DREB/CBF and DEAR Nucleic Acid Sequences

The invention employs various routine recombinant nucleic acid techniques.

Generally, the nomenclature and the laboratory procedures in recombinant DNA technology described below are those well known and commonly employed in the art. Many manuals that provide direction for performing recombinant DNA manipulations are available, e.g., Sambrook & Russell, Molecular Cloning, A Laboratory Manual (3rd Ed, 2001); and Current Protocols in Molecular Biology (Ausubel, et al., John Wiley and Sons, New York, 2009, supplements through 2014).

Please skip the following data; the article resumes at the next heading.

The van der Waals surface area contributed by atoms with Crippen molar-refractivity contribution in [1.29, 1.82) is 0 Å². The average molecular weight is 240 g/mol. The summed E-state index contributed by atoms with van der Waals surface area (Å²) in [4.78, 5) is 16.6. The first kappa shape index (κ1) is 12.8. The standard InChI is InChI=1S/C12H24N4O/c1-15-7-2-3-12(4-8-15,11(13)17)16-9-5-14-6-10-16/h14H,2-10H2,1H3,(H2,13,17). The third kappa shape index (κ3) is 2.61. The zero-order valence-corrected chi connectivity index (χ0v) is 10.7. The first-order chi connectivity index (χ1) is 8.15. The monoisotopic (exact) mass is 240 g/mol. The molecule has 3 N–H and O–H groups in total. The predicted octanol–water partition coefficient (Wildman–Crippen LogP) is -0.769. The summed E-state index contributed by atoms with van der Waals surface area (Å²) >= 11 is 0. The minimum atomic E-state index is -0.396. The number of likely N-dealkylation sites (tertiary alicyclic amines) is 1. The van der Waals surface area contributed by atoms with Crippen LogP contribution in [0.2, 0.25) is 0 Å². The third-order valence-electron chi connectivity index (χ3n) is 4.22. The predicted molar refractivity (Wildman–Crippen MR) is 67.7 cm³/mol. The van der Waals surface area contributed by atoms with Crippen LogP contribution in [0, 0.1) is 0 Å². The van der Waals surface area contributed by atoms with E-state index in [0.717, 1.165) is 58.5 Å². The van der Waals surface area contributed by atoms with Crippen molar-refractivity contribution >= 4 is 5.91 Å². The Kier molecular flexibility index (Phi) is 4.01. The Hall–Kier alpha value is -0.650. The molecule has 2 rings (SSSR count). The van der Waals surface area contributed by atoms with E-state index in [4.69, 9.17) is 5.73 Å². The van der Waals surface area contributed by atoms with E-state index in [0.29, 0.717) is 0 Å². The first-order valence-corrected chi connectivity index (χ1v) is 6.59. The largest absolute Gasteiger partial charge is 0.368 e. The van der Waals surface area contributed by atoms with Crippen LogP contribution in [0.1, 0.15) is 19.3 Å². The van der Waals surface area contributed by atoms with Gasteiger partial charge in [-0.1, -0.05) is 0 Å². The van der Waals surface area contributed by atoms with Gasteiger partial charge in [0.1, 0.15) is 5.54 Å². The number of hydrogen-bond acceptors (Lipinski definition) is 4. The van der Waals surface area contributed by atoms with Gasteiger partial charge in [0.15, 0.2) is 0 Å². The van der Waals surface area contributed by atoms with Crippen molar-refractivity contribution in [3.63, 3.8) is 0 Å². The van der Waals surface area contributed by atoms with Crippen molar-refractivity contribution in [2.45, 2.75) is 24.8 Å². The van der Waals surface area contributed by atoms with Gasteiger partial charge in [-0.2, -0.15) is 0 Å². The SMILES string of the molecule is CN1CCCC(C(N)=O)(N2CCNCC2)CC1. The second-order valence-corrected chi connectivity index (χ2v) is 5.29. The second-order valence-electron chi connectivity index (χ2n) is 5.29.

In the present invention, a guayule plant is genetically modified to constiutively express a DREB/CBF or DEAR transcription factor, e.g., CBF4 or DEAR1, or to express the DREB/CBF or DEAR transcription factor, e.g., CBF4 or DEAR1, under the control of a tissue-specific promoter, e.g., a leaf promoter, or an inducible promoter, such as an ethanol-inducible promoter, to increase latex production.